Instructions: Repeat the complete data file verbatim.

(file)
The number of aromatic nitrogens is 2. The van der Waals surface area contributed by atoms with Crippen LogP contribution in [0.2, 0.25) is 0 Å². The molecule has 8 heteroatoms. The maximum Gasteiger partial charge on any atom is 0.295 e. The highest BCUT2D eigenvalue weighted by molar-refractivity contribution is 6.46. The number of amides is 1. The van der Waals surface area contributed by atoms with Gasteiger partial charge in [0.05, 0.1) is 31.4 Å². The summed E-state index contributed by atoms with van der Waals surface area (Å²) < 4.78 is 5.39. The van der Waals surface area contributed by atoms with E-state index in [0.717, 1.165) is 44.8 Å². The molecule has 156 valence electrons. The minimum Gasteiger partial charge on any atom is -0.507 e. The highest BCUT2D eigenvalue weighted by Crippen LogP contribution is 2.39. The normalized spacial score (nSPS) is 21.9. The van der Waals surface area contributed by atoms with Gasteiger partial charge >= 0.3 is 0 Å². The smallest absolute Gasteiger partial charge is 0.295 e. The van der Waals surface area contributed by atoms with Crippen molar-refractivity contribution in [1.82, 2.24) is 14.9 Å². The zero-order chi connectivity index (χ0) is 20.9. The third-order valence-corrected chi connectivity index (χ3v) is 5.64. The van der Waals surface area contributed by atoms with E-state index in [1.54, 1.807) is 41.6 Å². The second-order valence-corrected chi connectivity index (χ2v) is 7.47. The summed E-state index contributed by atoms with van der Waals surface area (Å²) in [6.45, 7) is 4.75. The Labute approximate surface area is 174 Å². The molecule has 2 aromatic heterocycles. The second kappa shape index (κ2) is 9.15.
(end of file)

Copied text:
The number of aromatic nitrogens is 2. The van der Waals surface area contributed by atoms with Crippen LogP contribution in [0.2, 0.25) is 0 Å². The molecule has 8 heteroatoms. The maximum Gasteiger partial charge on any atom is 0.295 e. The highest BCUT2D eigenvalue weighted by molar-refractivity contribution is 6.46. The number of amides is 1. The van der Waals surface area contributed by atoms with Gasteiger partial charge in [0.05, 0.1) is 31.4 Å². The summed E-state index contributed by atoms with van der Waals surface area (Å²) < 4.78 is 5.39. The van der Waals surface area contributed by atoms with E-state index in [0.717, 1.165) is 44.8 Å². The molecule has 156 valence electrons. The minimum Gasteiger partial charge on any atom is -0.507 e. The highest BCUT2D eigenvalue weighted by Crippen LogP contribution is 2.39. The normalized spacial score (nSPS) is 21.9. The van der Waals surface area contributed by atoms with Gasteiger partial charge >= 0.3 is 0 Å². The smallest absolute Gasteiger partial charge is 0.295 e. The van der Waals surface area contributed by atoms with Crippen molar-refractivity contribution in [1.82, 2.24) is 14.9 Å². The zero-order chi connectivity index (χ0) is 20.9. The third-order valence-corrected chi connectivity index (χ3v) is 5.64. The van der Waals surface area contributed by atoms with E-state index in [1.54, 1.807) is 41.6 Å². The second-order valence-corrected chi connectivity index (χ2v) is 7.47. The summed E-state index contributed by atoms with van der Waals surface area (Å²) in [6.45, 7) is 4.75. The Labute approximate surface area is 174 Å². The molecule has 2 aromatic heterocycles. The second kappa shape index (κ2) is 9.15.